Amazon’s Prime Big Deal Days event is next week: Oct. 10-11. Call it “Prime Day 2.0” if you agree the name doesn’t roll off the tongue. The event promises another round of lowered prices on all sorts of products and an opportunity to cross-shop competing retailers.
October sales at a glance
Black Friday in October may be Amazon’s idea, but other retailers aren’t to be out-dollared. Here’s a rundown of the deal dates and some need-to-knows.
Target Circle Week is already on, running Oct. 1-7.
- Deals are exclusive to Target Circle members, but Circle is free to join and use.
- Get discounts online or in-store on items ranging from toys and kitchen supplies to everyday essentials like diapers and wipes.
Walmart’s Deals Holiday Kickoff begins at 7 p.m. ET on Oct. 9 and runs through Oct. 12.
- This sale isn’t exclusive to Walmart+ members, so all shoppers can access the deals.
- Expect discounts on giftable items like electronics, apparel, home decor and more.
Amazon’s Prime Big Deal Days begins at 3 a.m. ET on Oct. 10 and runs through Oct. 11.
- Deals are exclusive to Amazon Prime members; Prime costs $14.99 a month or $139 a year. (There’s a 30-day free trial option for newbies.)
- Expect deal drops throughout the event, and Prime members can request special invites ahead of time to doorbusters that may sell out.
Oh, and Best Buy has a 48-Hour Flash Sale on Oct. 10-11.
It’s like “shopping Armageddon,” says Charles Lindsey, associate professor of marketing at the University at Buffalo School of Management. “Retailers are going earlier and earlier every year in the hopes of locking in a certain percentage of consumers’ ‘holiday wallets’ before other retailers can,” he says.
Similar sales at the same time last year gave people a good reason to jump into Black Friday shopping early. Prices on popular products monitored by NerdWallet hit or matched year lows.
But the extended season of sales creates more opportunities for shoppers to bust their gift-buying budgets, says Lindsey.
Try these methods to shop the onslaught of early sales in a way that preserves your holiday wallet.
1. Make a game plan
Approach internet sales with a plan, says Lars Perner, assistant professor of clinical marketing at the University of Southern California. “If you go online and look at all of these great deals, you’re going to be tempted, and you may end up buying things that you otherwise wouldn’t have bought,” he adds.
Amazon shoppers can likely relate. You go online for a specific item, say a wireless mouse for your laptop, and you check out with the mouse, plus a massage gun and a DIY home security system because of the in-your-face markdowns.
Make a list of what you need and know your gift-buying and fun money budget before you browse.
“We only have a limited amount of money to spend,” says Perner. So be ready to be enticed and understand the implications of overspending, he adds.
2. Shop intentionally and set a time limit
Maybe you’ve heard of timeboxing work tasks. It’s a strategy where you schedule time for a task, stay with it for a short burst, then move on. The concept promotes focus and clarity of objective, according to the Project Management Institute. You can use this method for a more focused and budget-conscious online shopping experience.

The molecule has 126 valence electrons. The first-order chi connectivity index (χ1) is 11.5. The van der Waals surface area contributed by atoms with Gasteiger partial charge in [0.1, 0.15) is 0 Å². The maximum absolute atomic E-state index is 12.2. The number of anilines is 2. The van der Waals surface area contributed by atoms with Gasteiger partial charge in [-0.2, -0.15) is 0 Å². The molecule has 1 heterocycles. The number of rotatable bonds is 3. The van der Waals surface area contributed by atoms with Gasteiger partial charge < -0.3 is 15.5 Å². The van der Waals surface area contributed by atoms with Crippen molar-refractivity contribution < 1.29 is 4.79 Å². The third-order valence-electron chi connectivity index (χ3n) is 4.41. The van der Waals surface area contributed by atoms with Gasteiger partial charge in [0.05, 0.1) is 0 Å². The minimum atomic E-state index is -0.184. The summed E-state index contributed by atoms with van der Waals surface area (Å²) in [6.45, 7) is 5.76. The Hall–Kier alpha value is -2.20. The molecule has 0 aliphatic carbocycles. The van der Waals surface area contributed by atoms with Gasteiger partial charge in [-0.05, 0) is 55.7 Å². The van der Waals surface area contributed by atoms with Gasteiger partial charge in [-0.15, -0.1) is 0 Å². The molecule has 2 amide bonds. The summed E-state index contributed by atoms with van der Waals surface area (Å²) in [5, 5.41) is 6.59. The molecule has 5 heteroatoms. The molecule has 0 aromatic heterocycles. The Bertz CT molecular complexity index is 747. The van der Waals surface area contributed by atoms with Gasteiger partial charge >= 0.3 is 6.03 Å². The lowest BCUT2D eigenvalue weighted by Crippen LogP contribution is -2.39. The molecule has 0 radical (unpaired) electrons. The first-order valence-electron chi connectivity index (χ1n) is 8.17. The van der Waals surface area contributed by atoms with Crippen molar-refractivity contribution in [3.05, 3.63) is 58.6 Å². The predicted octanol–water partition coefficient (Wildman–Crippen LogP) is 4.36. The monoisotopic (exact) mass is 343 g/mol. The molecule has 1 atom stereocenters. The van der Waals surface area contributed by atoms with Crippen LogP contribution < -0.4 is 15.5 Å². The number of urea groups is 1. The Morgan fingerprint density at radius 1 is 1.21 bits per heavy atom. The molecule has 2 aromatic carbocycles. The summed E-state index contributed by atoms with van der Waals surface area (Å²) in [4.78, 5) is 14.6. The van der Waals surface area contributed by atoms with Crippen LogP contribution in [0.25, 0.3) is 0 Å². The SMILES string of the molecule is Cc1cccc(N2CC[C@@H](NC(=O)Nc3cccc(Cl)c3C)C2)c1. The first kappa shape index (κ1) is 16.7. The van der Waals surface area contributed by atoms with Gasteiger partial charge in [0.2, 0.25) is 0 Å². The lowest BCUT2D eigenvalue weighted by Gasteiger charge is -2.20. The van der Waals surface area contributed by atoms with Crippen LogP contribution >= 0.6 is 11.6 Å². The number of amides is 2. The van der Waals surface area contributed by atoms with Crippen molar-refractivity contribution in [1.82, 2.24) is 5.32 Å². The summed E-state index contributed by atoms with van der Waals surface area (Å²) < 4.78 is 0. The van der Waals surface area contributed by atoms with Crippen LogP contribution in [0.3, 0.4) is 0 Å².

If you plan to peruse, resist the urge to check Amazon like a social media app, and pick a finite time of day to do it. Maybe you end your day with a half-hour online to browse the deals when your mind is clear and guard is up against overbuying.
3. Get a good price and know it
With deals happening all the time, it’s no longer enough to take the sale price at face value. Perner points out how markdowns can be misleading.
“The deal might say 45% off, but that’s not going to be 45% off the regular price,” he says. Instead, it’s more likely to be a percentage off the item’s list or suggested retail price, which might not reflect what the retailer typically charges.
“It may still be a nice deal, you know, 15% off, say, the regular price. But again, some of the discounts are going to seem bigger than they really are,” says Perner.
You can easily get a feel for the going rate before you buy. Lindsey encourages shoppers to use a site like Camelcamelcamel, which tracks the price history of products sold on Amazon, or other browser-based coupon finders to confirm the quality of deals. The Honey extension, a software add-on for browsers like Chrome, also displays the price of products over time.
4. Wait for Black Friday if you want
Of course, you can roll the dice and wait for the day after Thanksgiving. NerdWallet’s data shows Prime Day and early October sales like Prime Big Deal Days present prices competitive with Black Friday, but there’s no substitute for the real thing. Actual Black Friday (and Cyber Monday) sales events still rock, and there’s less threat of disruption this year.
“The last few years [of] Black Friday sales might have been more limited during the pandemic,” says Perner. He recalls the supply chain challenges and backlog of ships coming into ports.
“But we’re past that now, and the Chinese economy is slowing down,” he adds.
Perner says those factors could lower the cost to produce imported goods. That could lead retailers to offer even better deals.
5. Skip the deal days altogether
Perner says sometimes he’ll check out Amazon’s deal of the day when he needs a break, but he has become better able to resist buying things over time. One tactic he suggests: Let the delivery boxes accumulate in the hall or garage as “visual evidence of how much you might be buying.”
Maybe you don’t need all that stuff.
It certainly is hard to put down the phone or close the laptop when holiday sales kickoff days have a regular place on the calendar and in the culture. But if you can resist the temptation, you could save the most money by skipping the deal days altogether.